- Government must use position of strength to boost competitiveness and ramp up infrastructure spend
Ibec, the group that represents Irish business, said today's CSO growth figures for 2016 show that our economy continues to experience strong growth as we enter a period of great uncertainty. Overall the economy grew by 5.2% last year. This was driven by strong growth of 7.2% in the final quarter, meaning that the Irish economy has remained the fastest growing in the EU for the third year in a row.
Ibec noted that the figures released today were worrying in some respects, as consumer spending growth slowed to 3% last year, down from 4.5%. The final nine months of 2016 were particularly weak as consumer spending only grew by 2%. Export growth at 2.4% was also the joint lowest that the Irish economy has experienced since 2008. However positive notes were also struck as investment figures show that Ireland continues to benefit from the corporate restructuring which has taken place globally post BEPS, with the final quarter seeing large imports of intellectual property into the country.
Ibec CEO Danny McCoy said: "Todays figures show that the Irish economy continues to be a European success story. They underline the fact that the Irish business model has remained resilient, and has even been strengthened through the OECD BEPS process. Additionally, continued intellectual property imports are a vote of confidence in Ireland as a place to do business."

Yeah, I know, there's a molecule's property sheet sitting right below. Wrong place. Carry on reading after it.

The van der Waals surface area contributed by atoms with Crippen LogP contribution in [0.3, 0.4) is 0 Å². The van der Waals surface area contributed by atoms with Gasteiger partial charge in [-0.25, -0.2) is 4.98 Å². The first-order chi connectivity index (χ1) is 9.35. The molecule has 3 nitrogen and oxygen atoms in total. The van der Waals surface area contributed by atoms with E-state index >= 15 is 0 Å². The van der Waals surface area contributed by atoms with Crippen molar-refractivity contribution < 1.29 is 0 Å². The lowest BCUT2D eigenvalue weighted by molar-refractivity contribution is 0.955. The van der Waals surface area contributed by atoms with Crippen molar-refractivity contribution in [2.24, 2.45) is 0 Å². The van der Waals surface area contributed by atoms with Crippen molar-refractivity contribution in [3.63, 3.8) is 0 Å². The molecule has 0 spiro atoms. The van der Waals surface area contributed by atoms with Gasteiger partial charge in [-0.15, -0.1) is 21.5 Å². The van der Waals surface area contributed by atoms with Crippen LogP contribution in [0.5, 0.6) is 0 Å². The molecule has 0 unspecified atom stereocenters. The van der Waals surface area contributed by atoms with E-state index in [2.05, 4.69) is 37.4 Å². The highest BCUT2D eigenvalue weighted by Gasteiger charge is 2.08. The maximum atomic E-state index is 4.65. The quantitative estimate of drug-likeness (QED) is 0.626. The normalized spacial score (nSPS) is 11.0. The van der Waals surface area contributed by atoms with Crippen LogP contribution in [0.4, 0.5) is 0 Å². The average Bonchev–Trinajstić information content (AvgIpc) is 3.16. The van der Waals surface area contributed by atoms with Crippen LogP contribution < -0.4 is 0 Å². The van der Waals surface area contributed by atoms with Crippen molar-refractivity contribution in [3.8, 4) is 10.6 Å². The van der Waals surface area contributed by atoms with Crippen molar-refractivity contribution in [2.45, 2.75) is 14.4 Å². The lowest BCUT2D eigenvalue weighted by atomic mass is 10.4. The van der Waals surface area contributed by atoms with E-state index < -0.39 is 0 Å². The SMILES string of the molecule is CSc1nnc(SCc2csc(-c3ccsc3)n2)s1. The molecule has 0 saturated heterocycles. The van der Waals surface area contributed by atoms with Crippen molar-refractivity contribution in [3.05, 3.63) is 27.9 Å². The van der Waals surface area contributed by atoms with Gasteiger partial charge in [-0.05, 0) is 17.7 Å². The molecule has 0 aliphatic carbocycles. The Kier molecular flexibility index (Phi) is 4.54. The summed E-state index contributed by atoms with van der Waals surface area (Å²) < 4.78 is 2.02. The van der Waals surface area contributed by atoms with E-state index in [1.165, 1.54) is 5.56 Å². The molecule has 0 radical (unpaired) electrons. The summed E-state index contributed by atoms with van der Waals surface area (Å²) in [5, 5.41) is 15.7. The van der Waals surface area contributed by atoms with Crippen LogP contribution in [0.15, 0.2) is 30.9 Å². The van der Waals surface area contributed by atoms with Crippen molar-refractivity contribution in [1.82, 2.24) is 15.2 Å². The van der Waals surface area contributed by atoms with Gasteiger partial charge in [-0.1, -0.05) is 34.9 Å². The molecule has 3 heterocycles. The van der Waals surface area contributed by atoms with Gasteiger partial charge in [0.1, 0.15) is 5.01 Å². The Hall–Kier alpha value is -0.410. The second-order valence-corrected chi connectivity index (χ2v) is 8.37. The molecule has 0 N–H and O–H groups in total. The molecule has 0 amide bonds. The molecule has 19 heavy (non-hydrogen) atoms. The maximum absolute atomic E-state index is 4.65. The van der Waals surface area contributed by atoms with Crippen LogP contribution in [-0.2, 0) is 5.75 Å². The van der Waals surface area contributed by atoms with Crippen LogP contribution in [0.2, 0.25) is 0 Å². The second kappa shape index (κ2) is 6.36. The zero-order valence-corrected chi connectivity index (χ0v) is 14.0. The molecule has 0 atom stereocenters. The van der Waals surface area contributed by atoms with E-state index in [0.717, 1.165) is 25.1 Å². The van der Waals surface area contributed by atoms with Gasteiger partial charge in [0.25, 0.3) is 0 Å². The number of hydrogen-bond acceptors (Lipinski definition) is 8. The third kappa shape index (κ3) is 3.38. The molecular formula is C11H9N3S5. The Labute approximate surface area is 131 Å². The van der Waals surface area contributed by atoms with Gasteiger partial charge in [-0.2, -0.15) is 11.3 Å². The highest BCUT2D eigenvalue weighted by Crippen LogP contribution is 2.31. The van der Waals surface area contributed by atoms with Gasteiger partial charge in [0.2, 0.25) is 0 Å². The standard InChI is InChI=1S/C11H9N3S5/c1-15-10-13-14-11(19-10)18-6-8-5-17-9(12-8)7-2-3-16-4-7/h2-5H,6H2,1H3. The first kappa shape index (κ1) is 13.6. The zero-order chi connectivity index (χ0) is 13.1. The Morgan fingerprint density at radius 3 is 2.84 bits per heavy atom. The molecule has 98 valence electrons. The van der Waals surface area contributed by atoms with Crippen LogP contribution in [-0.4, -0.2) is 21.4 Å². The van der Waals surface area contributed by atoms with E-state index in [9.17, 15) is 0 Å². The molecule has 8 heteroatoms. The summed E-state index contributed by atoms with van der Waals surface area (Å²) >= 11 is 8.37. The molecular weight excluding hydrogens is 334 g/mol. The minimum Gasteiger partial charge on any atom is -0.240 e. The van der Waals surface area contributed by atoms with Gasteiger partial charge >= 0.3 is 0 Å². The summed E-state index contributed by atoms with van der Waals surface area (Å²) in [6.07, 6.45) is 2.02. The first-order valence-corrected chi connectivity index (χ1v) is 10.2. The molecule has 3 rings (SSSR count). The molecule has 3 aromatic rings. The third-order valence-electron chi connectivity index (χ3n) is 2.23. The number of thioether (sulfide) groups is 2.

"The economy is now facing some major external threats, not least from Brexit. The impact of those threats can be clearly seen by the slowdown in export growth and in the figures driven by a weakening amongst our indigenous sector. We are facing those threats from a position of economic and fiscal strength, however. At our Business Leaders conference today I outlined why we must use that position of strength to take take more decisive steps to relieve competitiveness pressures which are within our control by massively ramping up investment in infrastructure, R&D and education."
"The country is now running a primary surplus, we are taking in more than we spend on a day-to-day basis but we are at risk of missing a once in a generation opportunity to invest in the future of the country. Prioritising once off capital investment, while prudently managing day to day expenditure, is the most effective way to protect the economy from the threats it faces."